Comic Book Review: Batman (2016-) #36

Title: Batman (2016-) #36
Publisher: DC
Arc: Super Friends
Part: 1
Words: Tom King
Art: Clay Mann
Inks: Clay Mann & Seth Mann
Colorist: Jordie Bellaire
Letters: Troy Peteri
Publication Date: December 6, 2017
Publisher’s Summary: “Batman and Superman. For so many years they’ve fought together for justice. Sometimes, they’ve even fought each other. Now, from the creators who broke your heart in “The Ballad of Kite Man” comes a look at how the flaws of each frighten the other and how the hope in each inspires the other. Don’t miss this two-part event that everyone will be talking about as the relationship between these two men is forever changed.”

If you find yourself feeling weighed down from reading comic book after comic book that centers around intense situations where your favorite heroes are pitted against unbeatable odds, well, then take a breath and pick up Batman (2016-) #36. In removing the ever-looming danger that encircles Batman and Superman, Tom King provides with the opportunity to learn more about their favorite characters in a book that is humorous and character driven.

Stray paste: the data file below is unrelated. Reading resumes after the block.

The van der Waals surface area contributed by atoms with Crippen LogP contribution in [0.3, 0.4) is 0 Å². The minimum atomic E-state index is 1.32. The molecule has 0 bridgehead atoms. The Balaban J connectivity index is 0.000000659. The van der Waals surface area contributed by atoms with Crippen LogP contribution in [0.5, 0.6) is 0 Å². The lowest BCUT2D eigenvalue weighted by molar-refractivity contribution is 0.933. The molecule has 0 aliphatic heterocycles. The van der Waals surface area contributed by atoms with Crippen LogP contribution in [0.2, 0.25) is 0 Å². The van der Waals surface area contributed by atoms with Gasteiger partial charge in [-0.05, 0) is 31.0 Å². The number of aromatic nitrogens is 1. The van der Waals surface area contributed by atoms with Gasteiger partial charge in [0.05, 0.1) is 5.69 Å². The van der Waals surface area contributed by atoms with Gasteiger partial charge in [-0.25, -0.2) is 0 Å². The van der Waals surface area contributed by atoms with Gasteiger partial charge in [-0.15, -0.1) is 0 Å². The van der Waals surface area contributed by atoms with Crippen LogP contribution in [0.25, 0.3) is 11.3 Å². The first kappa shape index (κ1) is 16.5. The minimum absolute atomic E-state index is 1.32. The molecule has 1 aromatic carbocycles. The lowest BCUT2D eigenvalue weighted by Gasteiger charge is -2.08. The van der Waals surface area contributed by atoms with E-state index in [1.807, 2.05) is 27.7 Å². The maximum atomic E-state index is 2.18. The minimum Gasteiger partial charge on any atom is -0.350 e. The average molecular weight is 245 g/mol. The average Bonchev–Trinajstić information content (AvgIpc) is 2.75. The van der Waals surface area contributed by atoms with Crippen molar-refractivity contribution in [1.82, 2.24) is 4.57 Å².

In  Batman (2016-) #36, Tom King takes humanizing Batman–and Superman for that matter–to a whole new level by centering the book around not only their friendship but their stubbornness and the similarities that they unknowingly share with one another. The book is mostly dialogue, but there is enough action to keep the story moving forward. Thanks to this action, and Clay Mann’s artwork, the book feels light and energetic and can be easily enjoyed.

Batman (2016-) #36 makes for a great breather; enjoy it.

The Bottom Line: 

Wait, so Batman and Superman are getting together and the fate of the world isn’t at stake? Well, no…not yet at least. Despite centering around two of the most well-known superheroes to ever grace the pages of comic books, Batman #36 is about the men who just so happen to wear capes of different colors, but at their most basic levels, are very similar; Batman #36 is about friendship. This issue offers readers a break from the (often) monotonous world-ending scenarios and focuses on character. A solid read.